February 26, 2009
New ALS gene mutation is discovered
A U.S.-led team of scientists says it has discovered a new gene mutation, ALS6, that might lead to new treatments for amyotrophic lateral sclerosis.
ALS, also known as Lou Gehrig's disease, is a progressive, neurodegenerative disease that affects nerve cells in the brain and spinal cord.
The researchers said their discovery provides important clues to the causes of inherited ALS, which accounts for 10 percent of all cases, and sporadic ALS, which accounts for the other 90 percent and occurs in individuals with no family history of the disease.
This is a momentous discovery in furthering our understanding of ALS, said Lucie Bruijn, senior vice president of research and development at the ALS Association, which funded the study.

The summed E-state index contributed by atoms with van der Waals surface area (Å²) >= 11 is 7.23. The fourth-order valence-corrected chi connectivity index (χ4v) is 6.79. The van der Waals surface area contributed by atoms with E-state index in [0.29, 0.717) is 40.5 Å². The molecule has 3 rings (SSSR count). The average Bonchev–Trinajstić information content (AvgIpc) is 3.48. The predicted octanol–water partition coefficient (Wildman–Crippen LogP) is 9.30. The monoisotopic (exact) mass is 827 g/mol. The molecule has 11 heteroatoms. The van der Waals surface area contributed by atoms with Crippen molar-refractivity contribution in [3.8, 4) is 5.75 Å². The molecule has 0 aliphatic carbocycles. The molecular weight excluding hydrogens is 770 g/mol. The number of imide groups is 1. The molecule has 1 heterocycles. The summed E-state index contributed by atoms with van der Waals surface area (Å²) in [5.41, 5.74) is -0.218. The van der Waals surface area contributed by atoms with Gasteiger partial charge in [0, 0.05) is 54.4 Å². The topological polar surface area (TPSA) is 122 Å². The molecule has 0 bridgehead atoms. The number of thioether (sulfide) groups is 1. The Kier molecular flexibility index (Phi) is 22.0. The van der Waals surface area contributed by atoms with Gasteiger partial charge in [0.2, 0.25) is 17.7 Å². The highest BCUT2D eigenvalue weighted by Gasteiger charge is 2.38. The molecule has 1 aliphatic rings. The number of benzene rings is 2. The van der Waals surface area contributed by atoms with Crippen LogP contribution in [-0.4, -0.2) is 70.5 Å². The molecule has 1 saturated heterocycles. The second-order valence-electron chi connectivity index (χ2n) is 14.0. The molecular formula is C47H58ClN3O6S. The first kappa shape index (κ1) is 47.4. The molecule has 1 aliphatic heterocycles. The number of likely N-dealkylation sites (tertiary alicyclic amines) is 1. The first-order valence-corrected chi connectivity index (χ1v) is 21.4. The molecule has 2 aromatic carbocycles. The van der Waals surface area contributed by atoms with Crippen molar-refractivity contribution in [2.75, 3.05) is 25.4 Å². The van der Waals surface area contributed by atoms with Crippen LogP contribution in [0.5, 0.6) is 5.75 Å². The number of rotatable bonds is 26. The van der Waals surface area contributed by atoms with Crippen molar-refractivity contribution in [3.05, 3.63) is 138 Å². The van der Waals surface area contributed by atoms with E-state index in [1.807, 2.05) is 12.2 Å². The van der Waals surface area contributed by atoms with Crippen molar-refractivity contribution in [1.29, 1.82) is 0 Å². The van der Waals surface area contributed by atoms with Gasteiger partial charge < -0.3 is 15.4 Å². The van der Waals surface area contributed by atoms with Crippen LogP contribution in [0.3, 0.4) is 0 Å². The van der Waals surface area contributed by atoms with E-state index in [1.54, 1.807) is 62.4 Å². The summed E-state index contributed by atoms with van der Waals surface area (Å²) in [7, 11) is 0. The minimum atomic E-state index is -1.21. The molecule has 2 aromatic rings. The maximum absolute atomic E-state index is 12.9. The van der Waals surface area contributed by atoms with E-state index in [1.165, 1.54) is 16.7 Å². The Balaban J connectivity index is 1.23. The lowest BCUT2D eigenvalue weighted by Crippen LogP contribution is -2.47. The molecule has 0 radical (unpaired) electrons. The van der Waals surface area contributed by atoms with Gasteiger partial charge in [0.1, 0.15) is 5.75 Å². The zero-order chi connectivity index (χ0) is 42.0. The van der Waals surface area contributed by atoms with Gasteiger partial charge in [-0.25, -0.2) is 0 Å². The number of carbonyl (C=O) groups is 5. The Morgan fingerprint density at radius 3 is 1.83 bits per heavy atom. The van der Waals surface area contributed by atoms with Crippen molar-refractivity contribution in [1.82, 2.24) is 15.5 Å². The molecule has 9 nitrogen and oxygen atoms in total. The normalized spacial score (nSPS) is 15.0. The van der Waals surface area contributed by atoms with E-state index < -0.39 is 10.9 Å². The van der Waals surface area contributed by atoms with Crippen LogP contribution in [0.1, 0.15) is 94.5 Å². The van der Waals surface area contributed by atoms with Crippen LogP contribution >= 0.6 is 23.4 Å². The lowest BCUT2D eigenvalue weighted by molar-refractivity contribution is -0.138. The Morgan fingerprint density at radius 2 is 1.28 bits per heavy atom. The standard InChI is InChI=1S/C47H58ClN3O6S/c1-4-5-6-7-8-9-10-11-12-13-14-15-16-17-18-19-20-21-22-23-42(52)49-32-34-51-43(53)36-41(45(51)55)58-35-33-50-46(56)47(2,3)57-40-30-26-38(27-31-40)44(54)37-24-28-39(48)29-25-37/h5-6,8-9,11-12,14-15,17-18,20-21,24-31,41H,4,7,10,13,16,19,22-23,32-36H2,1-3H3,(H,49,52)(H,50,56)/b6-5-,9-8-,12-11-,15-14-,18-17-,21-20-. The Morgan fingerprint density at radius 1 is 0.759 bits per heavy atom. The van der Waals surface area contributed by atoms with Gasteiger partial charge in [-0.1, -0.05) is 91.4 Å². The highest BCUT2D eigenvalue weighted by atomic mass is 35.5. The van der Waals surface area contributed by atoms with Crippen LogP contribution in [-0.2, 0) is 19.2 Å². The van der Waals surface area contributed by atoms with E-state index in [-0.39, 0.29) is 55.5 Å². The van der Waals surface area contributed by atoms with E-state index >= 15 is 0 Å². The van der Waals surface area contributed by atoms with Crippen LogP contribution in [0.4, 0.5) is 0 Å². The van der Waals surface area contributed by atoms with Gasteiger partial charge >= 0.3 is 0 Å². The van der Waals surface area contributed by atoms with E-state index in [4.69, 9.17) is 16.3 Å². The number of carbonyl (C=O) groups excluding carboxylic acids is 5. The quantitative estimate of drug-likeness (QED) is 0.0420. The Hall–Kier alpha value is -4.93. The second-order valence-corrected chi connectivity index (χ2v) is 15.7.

A new gene provides a new piece of the puzzle we can use to shed light on why ALS develops, and where to focus our efforts on creating new treatments and finding a cure.
The research was led by Drs. Tom Kwiatkowski at Massachusetts General Hospital and Robert Brown of the University of Massachusetts School of Medicine and included researchers Caroline Vance and Dr. Christopher Shaw of Kings College in London and a consortium of ALS researchers from around the world.
The study is reported in the Feb. 27 issue of the journal Science.